The bottom 3 in my opinion are true switch rods the other 2 are small double handers
I love them all the Salmologic being my go to this season but to be honest the Lpxe with a Guideline bullet 9wt (Trout rated)throws a fantastic line
But the Sages are awesome when needed
 

bassfly

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My first Switch rod was purchased in Canada and was 11ft 6# Wind Warrior made by Amundson and as it is rated for salmon lines I used a Rio Switch line and also a 8# trout rated double taper. This is a great rod for small spate rivers and has landed salmon up to 14lb.
On my next visit I purchased an 11ft 8# by Temple Fork Outfitters and this goes well with a Rio SSVT 8#. This worked well using the body with T tips up to T20.
Both rods cast single hand overhead or as a double hander.
The third Switch rod is a Vision 10ft 10in. 10# and was sold as a boat rod for sporting sea fish which I purchased to using in Canada for large Chinook's and matches up to 600/650 grain Skagit lines and T14/17/20 tips.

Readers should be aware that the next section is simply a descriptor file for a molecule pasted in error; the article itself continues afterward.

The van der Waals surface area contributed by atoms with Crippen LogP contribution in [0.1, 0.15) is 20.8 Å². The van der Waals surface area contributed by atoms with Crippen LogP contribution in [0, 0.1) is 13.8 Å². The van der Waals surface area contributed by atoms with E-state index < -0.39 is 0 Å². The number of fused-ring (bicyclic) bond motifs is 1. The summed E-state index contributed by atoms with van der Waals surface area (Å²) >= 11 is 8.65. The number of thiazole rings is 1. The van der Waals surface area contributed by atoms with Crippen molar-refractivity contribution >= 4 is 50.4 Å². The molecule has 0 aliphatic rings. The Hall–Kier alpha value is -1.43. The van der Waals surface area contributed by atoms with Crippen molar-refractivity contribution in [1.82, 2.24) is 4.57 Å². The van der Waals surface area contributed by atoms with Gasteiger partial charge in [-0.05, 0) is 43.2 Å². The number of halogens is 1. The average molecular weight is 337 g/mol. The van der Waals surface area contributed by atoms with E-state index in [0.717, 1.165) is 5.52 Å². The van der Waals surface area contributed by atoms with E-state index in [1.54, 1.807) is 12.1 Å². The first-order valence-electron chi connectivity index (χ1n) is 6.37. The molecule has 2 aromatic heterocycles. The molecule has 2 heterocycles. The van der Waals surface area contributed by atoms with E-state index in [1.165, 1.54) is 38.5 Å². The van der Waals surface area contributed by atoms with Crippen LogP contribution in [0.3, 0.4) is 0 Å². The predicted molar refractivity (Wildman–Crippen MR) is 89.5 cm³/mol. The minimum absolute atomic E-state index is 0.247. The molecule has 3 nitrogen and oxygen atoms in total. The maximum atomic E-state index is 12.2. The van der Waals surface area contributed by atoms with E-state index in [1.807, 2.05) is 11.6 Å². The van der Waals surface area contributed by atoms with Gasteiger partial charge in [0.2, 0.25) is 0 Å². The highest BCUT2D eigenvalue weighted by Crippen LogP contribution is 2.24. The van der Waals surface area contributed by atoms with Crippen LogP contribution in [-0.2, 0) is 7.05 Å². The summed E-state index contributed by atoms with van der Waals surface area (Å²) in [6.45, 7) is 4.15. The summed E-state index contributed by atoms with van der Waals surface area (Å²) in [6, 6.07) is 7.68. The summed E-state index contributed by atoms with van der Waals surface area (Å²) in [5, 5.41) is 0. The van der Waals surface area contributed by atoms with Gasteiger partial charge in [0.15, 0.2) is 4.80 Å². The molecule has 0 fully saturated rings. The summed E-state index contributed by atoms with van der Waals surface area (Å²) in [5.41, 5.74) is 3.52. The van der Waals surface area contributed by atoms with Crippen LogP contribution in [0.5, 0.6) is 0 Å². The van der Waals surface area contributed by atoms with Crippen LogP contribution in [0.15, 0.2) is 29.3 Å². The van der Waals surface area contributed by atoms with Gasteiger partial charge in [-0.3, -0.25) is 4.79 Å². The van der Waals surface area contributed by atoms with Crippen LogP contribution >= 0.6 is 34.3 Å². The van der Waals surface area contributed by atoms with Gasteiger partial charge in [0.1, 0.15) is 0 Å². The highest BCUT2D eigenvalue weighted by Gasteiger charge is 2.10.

I also have a hand built double hander 12ft 5# trout rated rod which I use on small spate rivers when grilse are running and us it with a DT floating line. Beautiful rod for delicate presentation.
 
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Neil W

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I guess it depends on what you define as a switch rod. If it’s the ability to use as a single handed or double handed rod then a lot of so called ‘switch rods’ are not really switch rods but light double handed rods.